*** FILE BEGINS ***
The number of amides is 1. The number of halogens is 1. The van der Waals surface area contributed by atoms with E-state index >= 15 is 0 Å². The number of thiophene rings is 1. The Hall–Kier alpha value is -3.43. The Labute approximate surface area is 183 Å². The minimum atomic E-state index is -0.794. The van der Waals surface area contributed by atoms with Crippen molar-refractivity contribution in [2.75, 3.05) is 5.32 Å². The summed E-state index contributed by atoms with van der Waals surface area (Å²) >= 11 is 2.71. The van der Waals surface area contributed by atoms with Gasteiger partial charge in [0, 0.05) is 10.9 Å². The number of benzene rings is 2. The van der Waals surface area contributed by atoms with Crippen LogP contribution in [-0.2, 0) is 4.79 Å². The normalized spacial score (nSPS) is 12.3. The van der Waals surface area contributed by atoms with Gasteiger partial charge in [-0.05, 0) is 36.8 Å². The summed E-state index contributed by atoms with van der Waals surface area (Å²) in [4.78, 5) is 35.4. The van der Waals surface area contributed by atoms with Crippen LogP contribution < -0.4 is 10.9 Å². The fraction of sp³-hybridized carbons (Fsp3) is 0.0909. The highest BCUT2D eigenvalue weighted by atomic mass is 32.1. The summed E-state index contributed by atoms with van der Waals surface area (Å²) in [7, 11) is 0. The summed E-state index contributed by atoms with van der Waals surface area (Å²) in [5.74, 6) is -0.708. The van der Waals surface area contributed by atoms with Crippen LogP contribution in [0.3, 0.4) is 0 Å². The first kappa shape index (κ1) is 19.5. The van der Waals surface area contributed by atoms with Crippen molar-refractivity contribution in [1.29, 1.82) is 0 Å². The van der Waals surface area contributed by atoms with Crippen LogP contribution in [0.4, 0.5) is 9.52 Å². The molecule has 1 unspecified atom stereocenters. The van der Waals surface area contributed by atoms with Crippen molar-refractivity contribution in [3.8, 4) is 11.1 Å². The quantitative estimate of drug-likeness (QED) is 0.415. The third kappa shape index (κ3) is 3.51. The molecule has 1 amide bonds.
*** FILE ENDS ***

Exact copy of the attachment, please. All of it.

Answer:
The number of amides is 1. The number of halogens is 1. The van der Waals surface area contributed by atoms with E-state index >= 15 is 0 Å². The number of thiophene rings is 1. The Hall–Kier alpha value is -3.43. The Labute approximate surface area is 183 Å². The minimum atomic E-state index is -0.794. The van der Waals surface area contributed by atoms with Crippen molar-refractivity contribution in [2.75, 3.05) is 5.32 Å². The summed E-state index contributed by atoms with van der Waals surface area (Å²) >= 11 is 2.71. The van der Waals surface area contributed by atoms with Gasteiger partial charge in [0, 0.05) is 10.9 Å². The number of benzene rings is 2. The van der Waals surface area contributed by atoms with Crippen LogP contribution in [-0.2, 0) is 4.79 Å². The normalized spacial score (nSPS) is 12.3. The van der Waals surface area contributed by atoms with Gasteiger partial charge in [-0.05, 0) is 36.8 Å². The summed E-state index contributed by atoms with van der Waals surface area (Å²) in [4.78, 5) is 35.4. The van der Waals surface area contributed by atoms with Crippen LogP contribution < -0.4 is 10.9 Å². The fraction of sp³-hybridized carbons (Fsp3) is 0.0909. The highest BCUT2D eigenvalue weighted by atomic mass is 32.1. The summed E-state index contributed by atoms with van der Waals surface area (Å²) in [7, 11) is 0. The summed E-state index contributed by atoms with van der Waals surface area (Å²) in [5.74, 6) is -0.708. The van der Waals surface area contributed by atoms with Crippen LogP contribution in [0.3, 0.4) is 0 Å². The first kappa shape index (κ1) is 19.5. The van der Waals surface area contributed by atoms with Crippen molar-refractivity contribution in [1.29, 1.82) is 0 Å². The van der Waals surface area contributed by atoms with Crippen LogP contribution in [0.4, 0.5) is 9.52 Å². The molecule has 1 unspecified atom stereocenters. The van der Waals surface area contributed by atoms with Crippen molar-refractivity contribution in [3.8, 4) is 11.1 Å². The quantitative estimate of drug-likeness (QED) is 0.415. The third kappa shape index (κ3) is 3.51. The molecule has 1 amide bonds.